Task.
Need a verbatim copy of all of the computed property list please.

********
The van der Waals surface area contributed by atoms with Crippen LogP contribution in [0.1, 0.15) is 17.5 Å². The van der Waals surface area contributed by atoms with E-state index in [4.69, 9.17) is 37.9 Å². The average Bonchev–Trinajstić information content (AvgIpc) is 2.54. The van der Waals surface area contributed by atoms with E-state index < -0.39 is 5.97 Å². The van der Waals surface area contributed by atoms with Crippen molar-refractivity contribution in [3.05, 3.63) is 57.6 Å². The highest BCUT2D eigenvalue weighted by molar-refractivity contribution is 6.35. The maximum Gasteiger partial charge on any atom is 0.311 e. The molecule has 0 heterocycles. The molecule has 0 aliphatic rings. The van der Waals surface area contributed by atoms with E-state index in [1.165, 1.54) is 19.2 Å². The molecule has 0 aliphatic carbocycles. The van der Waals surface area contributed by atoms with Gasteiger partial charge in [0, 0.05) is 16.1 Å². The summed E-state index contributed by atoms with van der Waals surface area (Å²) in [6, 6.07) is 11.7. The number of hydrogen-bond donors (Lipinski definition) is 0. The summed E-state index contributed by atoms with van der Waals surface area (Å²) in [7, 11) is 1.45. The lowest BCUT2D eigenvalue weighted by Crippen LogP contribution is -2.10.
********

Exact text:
The van der Waals surface area contributed by atoms with Crippen LogP contribution in [0.1, 0.15) is 17.5 Å². The van der Waals surface area contributed by atoms with E-state index in [4.69, 9.17) is 37.9 Å². The average Bonchev–Trinajstić information content (AvgIpc) is 2.54. The van der Waals surface area contributed by atoms with E-state index < -0.39 is 5.97 Å². The van der Waals surface area contributed by atoms with Crippen molar-refractivity contribution in [3.05, 3.63) is 57.6 Å². The highest BCUT2D eigenvalue weighted by molar-refractivity contribution is 6.35. The maximum Gasteiger partial charge on any atom is 0.311 e. The molecule has 0 heterocycles. The molecule has 0 aliphatic rings. The van der Waals surface area contributed by atoms with E-state index in [1.165, 1.54) is 19.2 Å². The molecule has 0 aliphatic carbocycles. The van der Waals surface area contributed by atoms with Gasteiger partial charge in [0, 0.05) is 16.1 Å². The summed E-state index contributed by atoms with van der Waals surface area (Å²) in [6, 6.07) is 11.7. The number of hydrogen-bond donors (Lipinski definition) is 0. The summed E-state index contributed by atoms with van der Waals surface area (Å²) in [7, 11) is 1.45. The lowest BCUT2D eigenvalue weighted by Crippen LogP contribution is -2.10.